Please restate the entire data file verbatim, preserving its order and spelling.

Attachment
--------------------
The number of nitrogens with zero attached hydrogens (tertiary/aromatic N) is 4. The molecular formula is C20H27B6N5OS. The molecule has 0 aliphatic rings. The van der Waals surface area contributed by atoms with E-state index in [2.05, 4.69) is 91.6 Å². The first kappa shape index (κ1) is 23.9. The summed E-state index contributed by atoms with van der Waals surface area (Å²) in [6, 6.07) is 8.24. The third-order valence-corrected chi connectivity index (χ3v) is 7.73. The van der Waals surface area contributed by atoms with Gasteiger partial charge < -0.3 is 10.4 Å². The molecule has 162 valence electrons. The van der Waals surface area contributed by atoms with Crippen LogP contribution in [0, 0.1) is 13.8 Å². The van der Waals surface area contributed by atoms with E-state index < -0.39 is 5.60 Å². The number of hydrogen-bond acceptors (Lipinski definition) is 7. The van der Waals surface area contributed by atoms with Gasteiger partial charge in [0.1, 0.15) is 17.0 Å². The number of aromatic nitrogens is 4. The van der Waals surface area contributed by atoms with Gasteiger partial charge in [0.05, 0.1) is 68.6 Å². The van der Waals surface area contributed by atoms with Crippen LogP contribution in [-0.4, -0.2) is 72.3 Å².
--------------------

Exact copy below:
The number of nitrogens with zero attached hydrogens (tertiary/aromatic N) is 4. The molecular formula is C20H27B6N5OS. The molecule has 0 aliphatic rings. The van der Waals surface area contributed by atoms with E-state index in [2.05, 4.69) is 91.6 Å². The first kappa shape index (κ1) is 23.9. The summed E-state index contributed by atoms with van der Waals surface area (Å²) in [6, 6.07) is 8.24. The third-order valence-corrected chi connectivity index (χ3v) is 7.73. The van der Waals surface area contributed by atoms with Gasteiger partial charge < -0.3 is 10.4 Å². The molecule has 162 valence electrons. The van der Waals surface area contributed by atoms with Crippen LogP contribution in [0, 0.1) is 13.8 Å². The van der Waals surface area contributed by atoms with E-state index < -0.39 is 5.60 Å². The number of hydrogen-bond acceptors (Lipinski definition) is 7. The van der Waals surface area contributed by atoms with Gasteiger partial charge in [0.1, 0.15) is 17.0 Å². The number of aromatic nitrogens is 4. The van der Waals surface area contributed by atoms with Gasteiger partial charge in [0.05, 0.1) is 68.6 Å². The van der Waals surface area contributed by atoms with Crippen LogP contribution in [-0.4, -0.2) is 72.3 Å².